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  • Webinar + Q&A Period

    Posted by Kyle Pearce on April 22, 2020 at 2:40 am

    What are your big take-aways from this episode? 

    What are you hoping to implement now?

    What will you need more time to reflect on prior to implementing?

    Kyle Pearce replied 1 year, 1 month ago 10 Members · 15 Replies
  • 15 Replies
  • Laura Johns

    May 9, 2020 at 8:08 am

    Wow! I am the chief rusher to the algorithm, or table, etc. The webinar helped me begin to think about how to take my time in unfolding a math story. It is like reading a book to your child, “And what do you think happens next?”

    Great videos.

    • This reply was modified 2 years, 8 months ago by  Laura Johns.
  • Kyle Pearce

    May 9, 2020 at 3:44 pm

    I think we ALL struggle with that rush to the algorithm since it was so heavily entrenched in our own math education. So happy that you see the value in “staying curious just a little bit longer” and “holding off on advice giving just a little bit longer” 🙂

  • Patrick Anderson

    May 27, 2020 at 2:00 pm

    The BIG takeaways from this episode were that we need to stay on the “Curiosity Path” while creating our lessons, we can always add but can NOT subtract when it comes to information, and Fuelling sense-making may be more impactful when students are describing the geometric form compared to the numeric (table). This was sooo good for me because I teach 6th-grade math and I am presently creating Virtual lessons for our Virtual Summer Learning program. This hits right in the “wheel-house” for me. Thank You!

    • Kyle Pearce

      May 29, 2020 at 7:32 am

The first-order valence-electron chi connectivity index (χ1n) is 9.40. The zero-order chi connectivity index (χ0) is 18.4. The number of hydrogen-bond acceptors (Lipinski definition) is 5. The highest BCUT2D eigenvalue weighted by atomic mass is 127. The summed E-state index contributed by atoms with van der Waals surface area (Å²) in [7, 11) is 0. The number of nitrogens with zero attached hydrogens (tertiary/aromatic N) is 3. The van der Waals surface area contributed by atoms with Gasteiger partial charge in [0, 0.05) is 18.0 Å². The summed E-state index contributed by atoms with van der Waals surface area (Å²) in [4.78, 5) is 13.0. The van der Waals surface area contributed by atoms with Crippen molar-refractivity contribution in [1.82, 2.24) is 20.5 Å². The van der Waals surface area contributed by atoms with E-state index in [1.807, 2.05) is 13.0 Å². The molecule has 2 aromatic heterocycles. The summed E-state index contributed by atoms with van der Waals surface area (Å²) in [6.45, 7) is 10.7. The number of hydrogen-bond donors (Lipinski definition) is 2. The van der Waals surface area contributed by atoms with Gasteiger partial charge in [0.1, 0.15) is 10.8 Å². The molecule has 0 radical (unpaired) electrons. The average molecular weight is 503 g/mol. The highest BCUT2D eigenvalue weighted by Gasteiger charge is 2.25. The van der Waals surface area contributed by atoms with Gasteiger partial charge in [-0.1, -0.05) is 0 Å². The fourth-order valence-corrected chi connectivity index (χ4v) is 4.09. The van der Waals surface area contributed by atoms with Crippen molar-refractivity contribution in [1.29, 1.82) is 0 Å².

Sounds like you had some amazing take aways! Awesome!
      Grade 6 is such an awesome year (especially in the Common Core states) as you’ll get to dive into so much proportionality. So much fun to Make Math Moments with proportions!!

  • Heidi Warrington

    July 22, 2020 at 12:49 pm

    I appreciated revisiting modifying text book problems after taking the full Making Math Moments Workshop. What stood out to me was how easily we can modify problems by withholding information and that it doesn’t take technology to do it. I appreciate all the videos and visuals that you have created but it’s a little intimidating to think about changing how I teach and creating materials like that myself or alternatively, always having to search for materials. The idea that we could just use the board or powerpoint to do the visual patterns problem with the squares is reassuring and it is easy to see why kids would be so much more engaged with this than the original problem. Another big takeaway was discussing what the pattern looks like before creating a table or talking just numerically about the problem. I definitely have the tendency to rush to algorithms and seeing the power in slowing down is helpful.